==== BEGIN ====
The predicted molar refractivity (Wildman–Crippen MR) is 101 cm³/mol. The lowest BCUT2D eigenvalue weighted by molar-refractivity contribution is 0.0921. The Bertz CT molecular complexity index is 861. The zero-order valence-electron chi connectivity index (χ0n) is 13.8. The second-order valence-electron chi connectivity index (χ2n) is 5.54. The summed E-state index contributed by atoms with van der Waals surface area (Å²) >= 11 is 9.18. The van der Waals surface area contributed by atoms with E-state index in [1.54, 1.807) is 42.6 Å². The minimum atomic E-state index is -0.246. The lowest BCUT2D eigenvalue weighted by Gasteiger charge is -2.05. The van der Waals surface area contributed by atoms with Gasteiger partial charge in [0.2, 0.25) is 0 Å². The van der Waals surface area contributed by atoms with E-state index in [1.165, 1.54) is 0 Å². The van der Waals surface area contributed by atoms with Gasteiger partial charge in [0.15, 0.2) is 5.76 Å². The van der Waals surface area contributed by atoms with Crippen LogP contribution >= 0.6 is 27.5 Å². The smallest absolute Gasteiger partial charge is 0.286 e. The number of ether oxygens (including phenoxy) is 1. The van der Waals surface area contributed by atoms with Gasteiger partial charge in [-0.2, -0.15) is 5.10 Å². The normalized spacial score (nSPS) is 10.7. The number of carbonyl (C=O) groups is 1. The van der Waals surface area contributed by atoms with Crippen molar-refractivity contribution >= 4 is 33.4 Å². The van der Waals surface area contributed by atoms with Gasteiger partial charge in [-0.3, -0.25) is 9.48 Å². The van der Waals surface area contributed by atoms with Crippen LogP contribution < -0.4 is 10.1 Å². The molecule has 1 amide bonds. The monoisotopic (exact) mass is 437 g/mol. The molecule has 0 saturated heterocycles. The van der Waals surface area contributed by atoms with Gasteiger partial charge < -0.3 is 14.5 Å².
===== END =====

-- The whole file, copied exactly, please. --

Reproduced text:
The predicted molar refractivity (Wildman–Crippen MR) is 101 cm³/mol. The lowest BCUT2D eigenvalue weighted by molar-refractivity contribution is 0.0921. The Bertz CT molecular complexity index is 861. The zero-order valence-electron chi connectivity index (χ0n) is 13.8. The second-order valence-electron chi connectivity index (χ2n) is 5.54. The summed E-state index contributed by atoms with van der Waals surface area (Å²) >= 11 is 9.18. The van der Waals surface area contributed by atoms with E-state index in [1.54, 1.807) is 42.6 Å². The minimum atomic E-state index is -0.246. The lowest BCUT2D eigenvalue weighted by Gasteiger charge is -2.05. The van der Waals surface area contributed by atoms with Gasteiger partial charge in [0.2, 0.25) is 0 Å². The van der Waals surface area contributed by atoms with E-state index in [1.165, 1.54) is 0 Å². The van der Waals surface area contributed by atoms with Gasteiger partial charge in [0.15, 0.2) is 5.76 Å². The van der Waals surface area contributed by atoms with Crippen LogP contribution >= 0.6 is 27.5 Å². The smallest absolute Gasteiger partial charge is 0.286 e. The number of ether oxygens (including phenoxy) is 1. The van der Waals surface area contributed by atoms with Gasteiger partial charge in [-0.2, -0.15) is 5.10 Å². The normalized spacial score (nSPS) is 10.7. The number of carbonyl (C=O) groups is 1. The van der Waals surface area contributed by atoms with Crippen molar-refractivity contribution >= 4 is 33.4 Å². The van der Waals surface area contributed by atoms with Gasteiger partial charge in [-0.3, -0.25) is 9.48 Å². The van der Waals surface area contributed by atoms with Crippen LogP contribution < -0.4 is 10.1 Å². The molecule has 1 amide bonds. The monoisotopic (exact) mass is 437 g/mol. The molecule has 0 saturated heterocycles. The van der Waals surface area contributed by atoms with Gasteiger partial charge < -0.3 is 14.5 Å².